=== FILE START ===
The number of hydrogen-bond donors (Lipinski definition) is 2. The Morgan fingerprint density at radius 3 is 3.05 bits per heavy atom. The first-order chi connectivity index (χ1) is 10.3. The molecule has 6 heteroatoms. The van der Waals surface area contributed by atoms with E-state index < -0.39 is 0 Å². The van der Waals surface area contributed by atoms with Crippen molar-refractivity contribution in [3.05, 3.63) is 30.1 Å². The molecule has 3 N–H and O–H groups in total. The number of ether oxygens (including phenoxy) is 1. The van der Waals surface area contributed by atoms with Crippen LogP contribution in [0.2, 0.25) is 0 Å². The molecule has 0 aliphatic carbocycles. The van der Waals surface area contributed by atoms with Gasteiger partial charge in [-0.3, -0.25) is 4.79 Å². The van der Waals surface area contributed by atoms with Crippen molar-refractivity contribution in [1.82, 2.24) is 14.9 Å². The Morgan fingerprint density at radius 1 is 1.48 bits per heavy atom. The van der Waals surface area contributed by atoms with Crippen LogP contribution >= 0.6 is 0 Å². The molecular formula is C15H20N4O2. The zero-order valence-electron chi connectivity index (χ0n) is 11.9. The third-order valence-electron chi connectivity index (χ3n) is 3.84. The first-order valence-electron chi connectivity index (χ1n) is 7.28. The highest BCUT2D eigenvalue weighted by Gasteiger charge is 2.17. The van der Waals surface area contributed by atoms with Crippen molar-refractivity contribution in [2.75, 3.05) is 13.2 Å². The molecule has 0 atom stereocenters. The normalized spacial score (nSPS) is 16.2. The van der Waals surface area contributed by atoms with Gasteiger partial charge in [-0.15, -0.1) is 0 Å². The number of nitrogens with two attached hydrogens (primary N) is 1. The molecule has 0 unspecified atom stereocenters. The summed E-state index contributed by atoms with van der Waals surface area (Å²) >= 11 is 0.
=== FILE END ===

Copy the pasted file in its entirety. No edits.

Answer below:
The number of hydrogen-bond donors (Lipinski definition) is 2. The Morgan fingerprint density at radius 3 is 3.05 bits per heavy atom. The first-order chi connectivity index (χ1) is 10.3. The molecule has 6 heteroatoms. The van der Waals surface area contributed by atoms with E-state index < -0.39 is 0 Å². The van der Waals surface area contributed by atoms with Crippen molar-refractivity contribution in [3.05, 3.63) is 30.1 Å². The molecule has 3 N–H and O–H groups in total. The number of ether oxygens (including phenoxy) is 1. The van der Waals surface area contributed by atoms with Crippen LogP contribution in [0.2, 0.25) is 0 Å². The molecule has 0 aliphatic carbocycles. The van der Waals surface area contributed by atoms with Gasteiger partial charge in [-0.3, -0.25) is 4.79 Å². The van der Waals surface area contributed by atoms with Crippen molar-refractivity contribution in [1.82, 2.24) is 14.9 Å². The Morgan fingerprint density at radius 1 is 1.48 bits per heavy atom. The van der Waals surface area contributed by atoms with Crippen LogP contribution >= 0.6 is 0 Å². The molecular formula is C15H20N4O2. The zero-order valence-electron chi connectivity index (χ0n) is 11.9. The third-order valence-electron chi connectivity index (χ3n) is 3.84. The first-order valence-electron chi connectivity index (χ1n) is 7.28. The highest BCUT2D eigenvalue weighted by Gasteiger charge is 2.17. The van der Waals surface area contributed by atoms with Crippen molar-refractivity contribution in [2.75, 3.05) is 13.2 Å². The molecule has 0 atom stereocenters. The normalized spacial score (nSPS) is 16.2. The van der Waals surface area contributed by atoms with Gasteiger partial charge in [-0.15, -0.1) is 0 Å². The number of nitrogens with two attached hydrogens (primary N) is 1. The molecule has 0 unspecified atom stereocenters. The summed E-state index contributed by atoms with van der Waals surface area (Å²) >= 11 is 0.